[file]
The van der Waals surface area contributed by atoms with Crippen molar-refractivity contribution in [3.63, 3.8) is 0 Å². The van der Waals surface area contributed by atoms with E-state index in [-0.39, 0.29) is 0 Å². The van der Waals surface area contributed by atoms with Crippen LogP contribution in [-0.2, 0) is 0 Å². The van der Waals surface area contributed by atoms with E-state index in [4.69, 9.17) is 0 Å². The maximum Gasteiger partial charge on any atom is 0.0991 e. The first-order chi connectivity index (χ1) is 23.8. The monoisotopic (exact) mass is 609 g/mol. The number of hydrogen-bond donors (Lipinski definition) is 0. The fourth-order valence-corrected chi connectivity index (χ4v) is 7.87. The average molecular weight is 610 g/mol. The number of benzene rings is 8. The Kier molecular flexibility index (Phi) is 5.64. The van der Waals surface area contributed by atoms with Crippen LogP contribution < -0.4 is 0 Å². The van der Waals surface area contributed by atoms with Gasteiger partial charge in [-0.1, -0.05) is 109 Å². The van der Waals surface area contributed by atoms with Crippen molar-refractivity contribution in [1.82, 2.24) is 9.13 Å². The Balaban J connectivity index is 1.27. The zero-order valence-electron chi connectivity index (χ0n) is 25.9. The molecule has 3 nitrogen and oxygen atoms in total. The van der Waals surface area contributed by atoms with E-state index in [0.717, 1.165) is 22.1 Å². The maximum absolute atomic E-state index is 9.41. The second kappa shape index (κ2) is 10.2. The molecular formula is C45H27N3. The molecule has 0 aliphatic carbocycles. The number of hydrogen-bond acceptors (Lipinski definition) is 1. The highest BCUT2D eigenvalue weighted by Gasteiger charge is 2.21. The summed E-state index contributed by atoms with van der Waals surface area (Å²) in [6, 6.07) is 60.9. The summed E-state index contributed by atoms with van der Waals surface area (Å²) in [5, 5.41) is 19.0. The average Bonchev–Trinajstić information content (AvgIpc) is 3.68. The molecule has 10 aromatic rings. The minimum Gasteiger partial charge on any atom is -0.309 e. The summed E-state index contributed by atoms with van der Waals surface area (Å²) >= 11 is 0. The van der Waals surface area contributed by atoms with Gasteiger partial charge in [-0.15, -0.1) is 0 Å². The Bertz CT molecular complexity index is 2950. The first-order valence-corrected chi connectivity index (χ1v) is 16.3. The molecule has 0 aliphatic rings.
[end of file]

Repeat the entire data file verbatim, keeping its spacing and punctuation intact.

The van der Waals surface area contributed by atoms with Crippen molar-refractivity contribution in [3.63, 3.8) is 0 Å². The van der Waals surface area contributed by atoms with E-state index in [-0.39, 0.29) is 0 Å². The van der Waals surface area contributed by atoms with Crippen LogP contribution in [-0.2, 0) is 0 Å². The van der Waals surface area contributed by atoms with E-state index in [4.69, 9.17) is 0 Å². The maximum Gasteiger partial charge on any atom is 0.0991 e. The first-order chi connectivity index (χ1) is 23.8. The monoisotopic (exact) mass is 609 g/mol. The number of hydrogen-bond donors (Lipinski definition) is 0. The fourth-order valence-corrected chi connectivity index (χ4v) is 7.87. The average molecular weight is 610 g/mol. The number of benzene rings is 8. The Kier molecular flexibility index (Phi) is 5.64. The van der Waals surface area contributed by atoms with Crippen LogP contribution < -0.4 is 0 Å². The van der Waals surface area contributed by atoms with Gasteiger partial charge in [-0.1, -0.05) is 109 Å². The van der Waals surface area contributed by atoms with Crippen molar-refractivity contribution in [1.82, 2.24) is 9.13 Å². The Balaban J connectivity index is 1.27. The zero-order valence-electron chi connectivity index (χ0n) is 25.9. The molecule has 3 nitrogen and oxygen atoms in total. The van der Waals surface area contributed by atoms with E-state index in [0.717, 1.165) is 22.1 Å². The maximum absolute atomic E-state index is 9.41. The second kappa shape index (κ2) is 10.2. The molecular formula is C45H27N3. The molecule has 0 aliphatic carbocycles. The number of hydrogen-bond acceptors (Lipinski definition) is 1. The highest BCUT2D eigenvalue weighted by Gasteiger charge is 2.21. The summed E-state index contributed by atoms with van der Waals surface area (Å²) in [6, 6.07) is 60.9. The summed E-state index contributed by atoms with van der Waals surface area (Å²) in [5, 5.41) is 19.0. The average Bonchev–Trinajstić information content (AvgIpc) is 3.68. The molecule has 10 aromatic rings. The minimum Gasteiger partial charge on any atom is -0.309 e. The summed E-state index contributed by atoms with van der Waals surface area (Å²) >= 11 is 0. The van der Waals surface area contributed by atoms with Gasteiger partial charge in [-0.15, -0.1) is 0 Å². The Bertz CT molecular complexity index is 2950. The first-order valence-corrected chi connectivity index (χ1v) is 16.3. The molecule has 0 aliphatic rings.